Few children and adults realize Europeans enslaved millions of Indigenous people throughout the Americas. Comprehension of African enslavement runs nearly as shallow. Nine out of 10 high schoolers who filled out a 2018 Southern Poverty Law Center survey failed to recognize slavery as the Civil War’s central cause.
Most of the survey’s adult respondents urged better preparation for those who teach students about slavery.
K-12 educators agree. They recurrently told my colleagues and me they need intensive training and strong support to teach sensitive subjects effectively.
Book bans right and left
Since it began keeping tally in 2021, PEN America, which focuses on free speech in literature, has counted more than 4,000 instances of book banning in the U.S.
Its March 2023 report showed a year-over-year jump of 28.5% in the number of books banned across the country.
Banned books range from Toni Morrison’s “Beloved,” a fictional tale of freed enslaved people, to Anne Frank’s “Diary of a Young Girl,” a nonfiction account of a Jewish girl’s life under Nazi occupation.
Although book banning may seem like a product of our polarized period, it dates back to Colonial days. These bans were last popular in the early 1980s, when Ronald Reagan was president.
Efforts to restrict what’s taught in the classroom also include bills blocking or restricting the instruction of certain sensitive issues.
Most of the bills enacted by or making their way through 36 state legislatures vow to punish educators and districts that teach prohibited topics through disciplinary actions, funding cuts and criminal charges. Florida’s 2022 Parental Rights in Education law, for example, cautions educators to avoid teaching K-3 students about racism and sexual orientation or risk imprisonment.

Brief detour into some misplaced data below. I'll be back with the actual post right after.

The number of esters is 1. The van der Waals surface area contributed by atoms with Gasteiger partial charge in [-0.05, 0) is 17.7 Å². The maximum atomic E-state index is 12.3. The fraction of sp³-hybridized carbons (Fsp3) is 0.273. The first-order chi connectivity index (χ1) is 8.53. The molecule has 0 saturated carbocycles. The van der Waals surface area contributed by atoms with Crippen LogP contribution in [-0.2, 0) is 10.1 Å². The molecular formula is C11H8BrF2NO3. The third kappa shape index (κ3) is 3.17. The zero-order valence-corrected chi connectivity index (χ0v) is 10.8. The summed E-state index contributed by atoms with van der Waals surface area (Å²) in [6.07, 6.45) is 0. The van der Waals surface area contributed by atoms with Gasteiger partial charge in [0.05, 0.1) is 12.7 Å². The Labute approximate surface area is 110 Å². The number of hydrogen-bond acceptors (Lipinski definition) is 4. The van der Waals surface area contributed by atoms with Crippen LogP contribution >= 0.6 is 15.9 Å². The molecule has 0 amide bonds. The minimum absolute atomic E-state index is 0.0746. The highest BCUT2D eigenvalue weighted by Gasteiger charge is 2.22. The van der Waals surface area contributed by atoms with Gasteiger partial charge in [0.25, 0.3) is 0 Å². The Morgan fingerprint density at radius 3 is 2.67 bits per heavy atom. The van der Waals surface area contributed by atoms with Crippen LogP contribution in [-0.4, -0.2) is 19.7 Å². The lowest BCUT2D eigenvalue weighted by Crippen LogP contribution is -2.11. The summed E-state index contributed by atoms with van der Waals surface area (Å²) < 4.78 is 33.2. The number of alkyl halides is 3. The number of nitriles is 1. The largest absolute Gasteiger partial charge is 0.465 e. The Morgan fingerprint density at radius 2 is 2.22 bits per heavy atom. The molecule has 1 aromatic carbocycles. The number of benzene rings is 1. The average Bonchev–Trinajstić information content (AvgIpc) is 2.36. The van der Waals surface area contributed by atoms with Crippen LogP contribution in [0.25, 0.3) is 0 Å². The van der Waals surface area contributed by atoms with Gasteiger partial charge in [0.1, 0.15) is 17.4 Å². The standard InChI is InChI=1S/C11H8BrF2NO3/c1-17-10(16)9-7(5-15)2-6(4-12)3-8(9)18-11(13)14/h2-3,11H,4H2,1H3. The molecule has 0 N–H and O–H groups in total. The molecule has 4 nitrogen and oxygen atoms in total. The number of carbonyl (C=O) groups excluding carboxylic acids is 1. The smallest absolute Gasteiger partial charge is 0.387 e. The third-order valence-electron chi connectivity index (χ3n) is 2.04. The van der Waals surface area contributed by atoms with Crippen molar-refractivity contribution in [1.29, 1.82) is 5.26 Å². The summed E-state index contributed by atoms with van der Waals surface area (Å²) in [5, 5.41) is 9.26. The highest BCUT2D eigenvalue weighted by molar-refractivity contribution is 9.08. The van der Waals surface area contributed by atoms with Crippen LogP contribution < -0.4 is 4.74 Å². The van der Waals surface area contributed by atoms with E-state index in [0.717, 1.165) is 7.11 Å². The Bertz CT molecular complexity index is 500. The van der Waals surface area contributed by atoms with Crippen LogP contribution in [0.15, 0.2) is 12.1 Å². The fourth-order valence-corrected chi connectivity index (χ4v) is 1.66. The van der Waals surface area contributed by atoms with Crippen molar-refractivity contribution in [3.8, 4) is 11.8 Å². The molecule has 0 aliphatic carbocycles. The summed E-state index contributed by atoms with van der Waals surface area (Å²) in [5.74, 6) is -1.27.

Some of the new efforts are unlikely to have a practical effect on K-12 schooling. Although 49 state legislatures aim to prohibit the teaching of critical race theory, school districts have rarely incorporated the graduate-level academic concept into their curricula.
However, some such legislative prohibitions may widen the gap between what democratic citizens need to know and what they learn in school. For decades, many experts on democracy have argued democracy suffers when officials impede the instruction of difficult topics and profits when they back it:
Studies published by The Social Studies, a peer-reviewed journal, and the United Nations Educational, Scientific and Cultural Organization demonstrate the price of schools failing to teach the Holocaust. That failure may rob students of such imperative lessons as how propaganda can mislead, grow and wreak havoc on democracy, as well as how societies and institutions can fall apart.
An American Civil Liberties Union report indicates putting a lid on the exchange of information about difficult topics diminishes free speech – democracy’s lifeline – and boosts discrimination – which is hazardous for a healthy society.
UCLA’s Public History Initiative maintains the future of democracy demands a citizenship fully informed about its past.
History has demonstrated – and, in recent years, so have citizens themselves – that democracy suffers when they are uninformed. We need look no further than the Jan. 6, 2021, attack on the U.S. Capitol. People who lacked an understanding of the American electoral process participated in such acts as riots, seditious conspiracy and more while attempting to overturn the 2020 presidential election.
Boaz Dvir does not work for, consult, own shares in or receive funding from any company or organization that would benefit from this article, and has disclosed no relevant affiliations beyond their academic appointment.